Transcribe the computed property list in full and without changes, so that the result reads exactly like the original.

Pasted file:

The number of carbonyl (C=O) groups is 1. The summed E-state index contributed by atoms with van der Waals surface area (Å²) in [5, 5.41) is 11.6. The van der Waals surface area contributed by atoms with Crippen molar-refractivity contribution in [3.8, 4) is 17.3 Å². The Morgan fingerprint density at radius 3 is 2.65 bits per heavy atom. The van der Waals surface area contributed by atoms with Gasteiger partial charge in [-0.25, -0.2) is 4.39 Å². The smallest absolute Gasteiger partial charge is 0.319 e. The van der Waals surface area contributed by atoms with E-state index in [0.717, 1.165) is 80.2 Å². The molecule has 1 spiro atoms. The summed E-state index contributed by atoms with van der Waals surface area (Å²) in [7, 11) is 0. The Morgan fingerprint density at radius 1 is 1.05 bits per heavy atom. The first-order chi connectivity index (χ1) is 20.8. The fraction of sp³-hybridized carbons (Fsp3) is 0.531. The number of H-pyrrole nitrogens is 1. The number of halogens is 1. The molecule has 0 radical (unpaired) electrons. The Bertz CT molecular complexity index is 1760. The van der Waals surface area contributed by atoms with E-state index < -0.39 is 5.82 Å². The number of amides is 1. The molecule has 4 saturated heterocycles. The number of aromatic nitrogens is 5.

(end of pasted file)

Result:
The number of carbonyl (C=O) groups is 1. The summed E-state index contributed by atoms with van der Waals surface area (Å²) in [5, 5.41) is 11.6. The van der Waals surface area contributed by atoms with Crippen molar-refractivity contribution in [3.8, 4) is 17.3 Å². The Morgan fingerprint density at radius 3 is 2.65 bits per heavy atom. The van der Waals surface area contributed by atoms with Gasteiger partial charge in [-0.25, -0.2) is 4.39 Å². The smallest absolute Gasteiger partial charge is 0.319 e. The van der Waals surface area contributed by atoms with E-state index in [0.717, 1.165) is 80.2 Å². The molecule has 1 spiro atoms. The summed E-state index contributed by atoms with van der Waals surface area (Å²) in [7, 11) is 0. The Morgan fingerprint density at radius 1 is 1.05 bits per heavy atom. The first-order chi connectivity index (χ1) is 20.8. The fraction of sp³-hybridized carbons (Fsp3) is 0.531. The number of H-pyrrole nitrogens is 1. The number of halogens is 1. The molecule has 0 radical (unpaired) electrons. The Bertz CT molecular complexity index is 1760. The van der Waals surface area contributed by atoms with E-state index < -0.39 is 5.82 Å². The number of amides is 1. The molecule has 4 saturated heterocycles. The number of aromatic nitrogens is 5.